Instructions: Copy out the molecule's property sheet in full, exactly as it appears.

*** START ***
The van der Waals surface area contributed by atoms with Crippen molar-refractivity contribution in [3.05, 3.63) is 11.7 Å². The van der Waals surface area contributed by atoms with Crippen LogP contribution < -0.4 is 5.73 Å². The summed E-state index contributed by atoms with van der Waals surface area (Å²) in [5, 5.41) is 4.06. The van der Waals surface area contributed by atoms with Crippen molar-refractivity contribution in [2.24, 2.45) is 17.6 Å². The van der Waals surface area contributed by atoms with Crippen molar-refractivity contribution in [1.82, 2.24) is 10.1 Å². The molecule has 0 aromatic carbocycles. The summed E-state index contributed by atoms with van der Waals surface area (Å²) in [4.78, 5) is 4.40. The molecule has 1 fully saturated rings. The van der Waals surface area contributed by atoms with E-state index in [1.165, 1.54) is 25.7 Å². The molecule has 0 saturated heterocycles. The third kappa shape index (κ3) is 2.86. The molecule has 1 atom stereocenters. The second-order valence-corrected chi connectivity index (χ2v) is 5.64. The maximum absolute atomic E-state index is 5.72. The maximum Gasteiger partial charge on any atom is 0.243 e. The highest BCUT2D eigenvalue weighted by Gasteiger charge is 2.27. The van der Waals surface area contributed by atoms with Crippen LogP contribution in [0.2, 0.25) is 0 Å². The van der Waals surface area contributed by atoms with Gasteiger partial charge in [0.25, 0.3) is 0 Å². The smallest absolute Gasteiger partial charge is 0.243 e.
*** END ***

The van der Waals surface area contributed by atoms with Crippen molar-refractivity contribution in [3.05, 3.63) is 11.7 Å². The van der Waals surface area contributed by atoms with Crippen LogP contribution < -0.4 is 5.73 Å². The summed E-state index contributed by atoms with van der Waals surface area (Å²) in [5, 5.41) is 4.06. The van der Waals surface area contributed by atoms with Crippen molar-refractivity contribution in [2.24, 2.45) is 17.6 Å². The van der Waals surface area contributed by atoms with Crippen molar-refractivity contribution in [1.82, 2.24) is 10.1 Å². The molecule has 0 aromatic carbocycles. The summed E-state index contributed by atoms with van der Waals surface area (Å²) in [4.78, 5) is 4.40. The molecule has 1 fully saturated rings. The van der Waals surface area contributed by atoms with E-state index in [1.165, 1.54) is 25.7 Å². The molecule has 0 saturated heterocycles. The third kappa shape index (κ3) is 2.86. The molecule has 1 atom stereocenters. The second-order valence-corrected chi connectivity index (χ2v) is 5.64. The maximum absolute atomic E-state index is 5.72. The maximum Gasteiger partial charge on any atom is 0.243 e. The highest BCUT2D eigenvalue weighted by Gasteiger charge is 2.27. The van der Waals surface area contributed by atoms with Crippen LogP contribution in [0.2, 0.25) is 0 Å². The van der Waals surface area contributed by atoms with Gasteiger partial charge in [0.25, 0.3) is 0 Å². The smallest absolute Gasteiger partial charge is 0.243 e.